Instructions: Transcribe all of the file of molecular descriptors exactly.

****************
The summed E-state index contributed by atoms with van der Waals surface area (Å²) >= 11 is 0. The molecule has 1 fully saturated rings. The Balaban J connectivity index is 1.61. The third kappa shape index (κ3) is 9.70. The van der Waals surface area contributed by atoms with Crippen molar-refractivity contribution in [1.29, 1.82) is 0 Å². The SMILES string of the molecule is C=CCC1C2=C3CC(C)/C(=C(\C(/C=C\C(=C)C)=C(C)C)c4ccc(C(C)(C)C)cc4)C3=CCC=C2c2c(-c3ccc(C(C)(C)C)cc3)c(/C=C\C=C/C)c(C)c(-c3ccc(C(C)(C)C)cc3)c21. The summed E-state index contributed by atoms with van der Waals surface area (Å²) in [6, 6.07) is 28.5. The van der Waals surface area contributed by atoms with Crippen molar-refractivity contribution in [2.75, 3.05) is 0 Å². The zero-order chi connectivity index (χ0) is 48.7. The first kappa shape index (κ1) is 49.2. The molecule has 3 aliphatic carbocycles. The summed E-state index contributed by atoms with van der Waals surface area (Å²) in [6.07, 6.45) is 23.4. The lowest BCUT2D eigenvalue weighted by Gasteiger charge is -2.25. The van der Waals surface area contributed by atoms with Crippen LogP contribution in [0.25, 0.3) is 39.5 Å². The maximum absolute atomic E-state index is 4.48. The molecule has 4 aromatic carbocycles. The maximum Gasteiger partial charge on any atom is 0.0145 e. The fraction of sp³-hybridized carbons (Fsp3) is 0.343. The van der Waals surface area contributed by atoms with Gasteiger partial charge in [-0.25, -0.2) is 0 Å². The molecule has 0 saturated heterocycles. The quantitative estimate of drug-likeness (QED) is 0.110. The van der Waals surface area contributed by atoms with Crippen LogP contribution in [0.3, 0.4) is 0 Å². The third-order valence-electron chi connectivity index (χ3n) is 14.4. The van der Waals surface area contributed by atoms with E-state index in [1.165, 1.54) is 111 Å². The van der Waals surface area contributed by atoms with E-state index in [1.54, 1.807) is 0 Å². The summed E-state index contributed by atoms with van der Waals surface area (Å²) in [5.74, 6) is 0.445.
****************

The summed E-state index contributed by atoms with van der Waals surface area (Å²) >= 11 is 0. The molecule has 1 fully saturated rings. The Balaban J connectivity index is 1.61. The third kappa shape index (κ3) is 9.70. The van der Waals surface area contributed by atoms with Crippen molar-refractivity contribution in [1.29, 1.82) is 0 Å². The SMILES string of the molecule is C=CCC1C2=C3CC(C)/C(=C(\C(/C=C\C(=C)C)=C(C)C)c4ccc(C(C)(C)C)cc4)C3=CCC=C2c2c(-c3ccc(C(C)(C)C)cc3)c(/C=C\C=C/C)c(C)c(-c3ccc(C(C)(C)C)cc3)c21. The summed E-state index contributed by atoms with van der Waals surface area (Å²) in [6, 6.07) is 28.5. The van der Waals surface area contributed by atoms with Crippen molar-refractivity contribution in [2.75, 3.05) is 0 Å². The zero-order chi connectivity index (χ0) is 48.7. The first kappa shape index (κ1) is 49.2. The molecule has 3 aliphatic carbocycles. The summed E-state index contributed by atoms with van der Waals surface area (Å²) in [6.07, 6.45) is 23.4. The lowest BCUT2D eigenvalue weighted by Gasteiger charge is -2.25. The van der Waals surface area contributed by atoms with Crippen LogP contribution in [0.25, 0.3) is 39.5 Å². The maximum absolute atomic E-state index is 4.48. The molecule has 4 aromatic carbocycles. The maximum Gasteiger partial charge on any atom is 0.0145 e. The fraction of sp³-hybridized carbons (Fsp3) is 0.343. The van der Waals surface area contributed by atoms with Gasteiger partial charge in [-0.25, -0.2) is 0 Å². The molecule has 0 saturated heterocycles. The quantitative estimate of drug-likeness (QED) is 0.110. The van der Waals surface area contributed by atoms with Crippen LogP contribution in [0.3, 0.4) is 0 Å². The third-order valence-electron chi connectivity index (χ3n) is 14.4. The van der Waals surface area contributed by atoms with E-state index in [1.165, 1.54) is 111 Å². The van der Waals surface area contributed by atoms with E-state index in [1.54, 1.807) is 0 Å². The summed E-state index contributed by atoms with van der Waals surface area (Å²) in [5.74, 6) is 0.445.